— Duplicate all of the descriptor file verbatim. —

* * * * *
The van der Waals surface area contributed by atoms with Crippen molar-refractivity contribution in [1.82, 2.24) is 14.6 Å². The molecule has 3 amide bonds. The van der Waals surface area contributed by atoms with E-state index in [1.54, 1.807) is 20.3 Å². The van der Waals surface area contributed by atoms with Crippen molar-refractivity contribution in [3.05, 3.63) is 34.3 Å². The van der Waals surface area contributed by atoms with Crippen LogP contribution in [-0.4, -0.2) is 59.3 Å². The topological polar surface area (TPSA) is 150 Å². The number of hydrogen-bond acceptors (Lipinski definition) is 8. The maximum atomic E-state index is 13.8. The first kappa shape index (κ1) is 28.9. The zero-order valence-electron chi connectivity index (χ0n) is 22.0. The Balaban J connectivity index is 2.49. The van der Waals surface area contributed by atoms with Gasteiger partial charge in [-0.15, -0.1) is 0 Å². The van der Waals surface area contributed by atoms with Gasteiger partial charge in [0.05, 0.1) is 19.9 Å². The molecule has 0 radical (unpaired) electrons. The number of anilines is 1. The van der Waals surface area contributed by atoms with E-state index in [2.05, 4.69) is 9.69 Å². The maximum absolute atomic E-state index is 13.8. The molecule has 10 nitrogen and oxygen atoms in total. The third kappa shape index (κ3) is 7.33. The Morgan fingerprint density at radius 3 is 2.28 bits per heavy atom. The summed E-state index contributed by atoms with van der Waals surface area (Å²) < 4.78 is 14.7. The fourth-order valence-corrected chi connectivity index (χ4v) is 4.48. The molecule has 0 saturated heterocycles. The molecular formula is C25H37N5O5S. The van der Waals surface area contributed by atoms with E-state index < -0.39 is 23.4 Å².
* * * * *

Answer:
The van der Waals surface area contributed by atoms with Crippen molar-refractivity contribution in [1.82, 2.24) is 14.6 Å². The molecule has 3 amide bonds. The van der Waals surface area contributed by atoms with E-state index in [1.54, 1.807) is 20.3 Å². The van der Waals surface area contributed by atoms with Crippen molar-refractivity contribution in [3.05, 3.63) is 34.3 Å². The van der Waals surface area contributed by atoms with Crippen LogP contribution in [-0.4, -0.2) is 59.3 Å². The topological polar surface area (TPSA) is 150 Å². The number of hydrogen-bond acceptors (Lipinski definition) is 8. The maximum atomic E-state index is 13.8. The first kappa shape index (κ1) is 28.9. The zero-order valence-electron chi connectivity index (χ0n) is 22.0. The Balaban J connectivity index is 2.49. The van der Waals surface area contributed by atoms with Gasteiger partial charge in [-0.15, -0.1) is 0 Å². The van der Waals surface area contributed by atoms with Gasteiger partial charge in [0.05, 0.1) is 19.9 Å². The molecule has 0 radical (unpaired) electrons. The number of anilines is 1. The van der Waals surface area contributed by atoms with E-state index in [2.05, 4.69) is 9.69 Å². The maximum absolute atomic E-state index is 13.8. The molecule has 10 nitrogen and oxygen atoms in total. The third kappa shape index (κ3) is 7.33. The Morgan fingerprint density at radius 3 is 2.28 bits per heavy atom. The summed E-state index contributed by atoms with van der Waals surface area (Å²) < 4.78 is 14.7. The fourth-order valence-corrected chi connectivity index (χ4v) is 4.48. The molecule has 0 saturated heterocycles. The molecular formula is C25H37N5O5S. The van der Waals surface area contributed by atoms with E-state index < -0.39 is 23.4 Å².